Feeds

Aussie telcos to sell user location data to marketers

Going shopping? Get ready for targeted ads

Secure remote control for conventional and virtual desktops

Two Australian telecommunications providers are seeking to identify and sell the location of their users to advertising companies.

One telco was already in early adoption of a big data Hadoop system while a second was considering the platform.

The telcos, unnamed due to non-disclosure agreements, were seeking a project similar to or based on Singapore's SingTel's 'footfall acquisition' project, which tracked the location of users via cell signal strength and sold that data to marketers.

The project marked the location of users with red dots on a map and did not include users' personal information such as telephone numbers or names.

Singapore's privacy laws, like Australia's, requires explicit user consent for marketing that use identity information.

Cloudera Asia Pacific field services director Gab Gennai said telcos across the Asia Pacific were considering using Hadoop across their customer data sets.

"Every country in the Asia Pacific is looking at this," Gennai said of telcos' interest in the technology.

"You could say [to advertisers] we have this number of people shopping, and say 'hey you may be interested in buying this'".

Hadoop systems could help telcos drive sales by distinguishing between tourists on prepaid phones and locals by monitoring the length of time they used their phones.

Gennai said this could help telcos sell to tourists, to ensure they bought specific prepaid plans and reduce the costs of acquiring new customers that was pegged at more than $350 per user.

Hadoop helped organisations generate intelligence and determine patterns within massive data sets. Its capabilities were vast: A slide shown at the Intel enterprise confab in Bali, Tuesday detailed how telcos could crunch user logging data, billing, location, usage and more.

Cloudera, which in March received US$740 million in funding by Intel, sold enterprise support for organisations deploying Hadoop. ®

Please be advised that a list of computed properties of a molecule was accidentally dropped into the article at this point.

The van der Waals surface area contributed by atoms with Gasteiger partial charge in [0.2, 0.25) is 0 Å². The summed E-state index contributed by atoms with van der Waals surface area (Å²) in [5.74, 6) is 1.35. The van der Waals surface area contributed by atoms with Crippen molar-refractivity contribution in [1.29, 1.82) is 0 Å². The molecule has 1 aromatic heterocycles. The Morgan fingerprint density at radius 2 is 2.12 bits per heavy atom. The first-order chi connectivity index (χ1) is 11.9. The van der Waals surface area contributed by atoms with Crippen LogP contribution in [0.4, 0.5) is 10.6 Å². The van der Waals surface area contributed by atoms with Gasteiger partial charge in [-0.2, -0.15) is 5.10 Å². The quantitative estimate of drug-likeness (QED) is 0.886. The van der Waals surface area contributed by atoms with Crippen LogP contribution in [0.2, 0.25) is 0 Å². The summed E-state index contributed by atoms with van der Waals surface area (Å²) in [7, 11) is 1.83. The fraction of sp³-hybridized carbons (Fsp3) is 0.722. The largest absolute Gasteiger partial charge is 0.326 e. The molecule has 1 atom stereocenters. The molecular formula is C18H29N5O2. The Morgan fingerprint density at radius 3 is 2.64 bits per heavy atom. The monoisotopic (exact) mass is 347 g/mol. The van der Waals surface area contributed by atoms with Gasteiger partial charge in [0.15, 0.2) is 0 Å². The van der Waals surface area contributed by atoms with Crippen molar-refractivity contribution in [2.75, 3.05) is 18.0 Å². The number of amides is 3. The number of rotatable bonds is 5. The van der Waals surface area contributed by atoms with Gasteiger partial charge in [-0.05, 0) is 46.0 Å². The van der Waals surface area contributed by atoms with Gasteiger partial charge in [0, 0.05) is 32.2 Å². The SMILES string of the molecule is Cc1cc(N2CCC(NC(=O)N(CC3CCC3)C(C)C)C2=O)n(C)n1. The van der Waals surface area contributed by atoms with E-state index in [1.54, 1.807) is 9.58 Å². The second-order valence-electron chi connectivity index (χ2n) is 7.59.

Darren Pauli travelled to Bali as a guest of Intel.

Providing a secure and efficient Helpdesk

More from The Register

next story
The 'fun-nification' of computer education – good idea?
Compulsory code schools, luvvies love it, but what about Maths and Physics?
Facebook, Apple: LADIES! Why not FREEZE your EGGS? It's on the company!
No biological clockwatching when you work in Silicon Valley
Lords take revenge on REVENGE PORN publishers
Jilted Johns and Jennies with busy fingers face two years inside
Yes, yes, Steve Jobs. Look what I'VE done for you lately – Tim Cook
New iPhone biz baron points to Apple's (his) greatest successes
Happiness economics is bollocks. Oh, UK.gov just adopted it? Er ...
Opportunity doesn't knock; it costs us instead
Ex-US Navy fighter pilot MIT prof: Drones beat humans - I should know
'Missy' Cummings on UAVs, smartcars and dying from boredom
Sysadmin with EBOLA? Gartner's issued advice to debug your biz
Start hoarding cleaning supplies, analyst firm says, and assume your team will scatter
Edward who? GCHQ boss dodges Snowden topic during last speech
UK spies would rather 'walk' than do 'mass surveillance'
prev story

Whitepapers

Forging a new future with identity relationship management
Learn about ForgeRock's next generation IRM platform and how it is designed to empower CEOS's and enterprises to engage with consumers.
Why and how to choose the right cloud vendor
The benefits of cloud-based storage in your processes. Eliminate onsite, disk-based backup and archiving in favor of cloud-based data protection.
Three 1TB solid state scorchers up for grabs
Big SSDs can be expensive but think big and think free because you could be the lucky winner of one of three 1TB Samsung SSD 840 EVO drives that we’re giving away worth over £300 apiece.
Reg Reader Research: SaaS based Email and Office Productivity Tools
Read this Reg reader report which provides advice and guidance for SMBs towards the use of SaaS based email and Office productivity tools.
Security for virtualized datacentres
Legacy security solutions are inefficient due to the architectural differences between physical and virtual environments.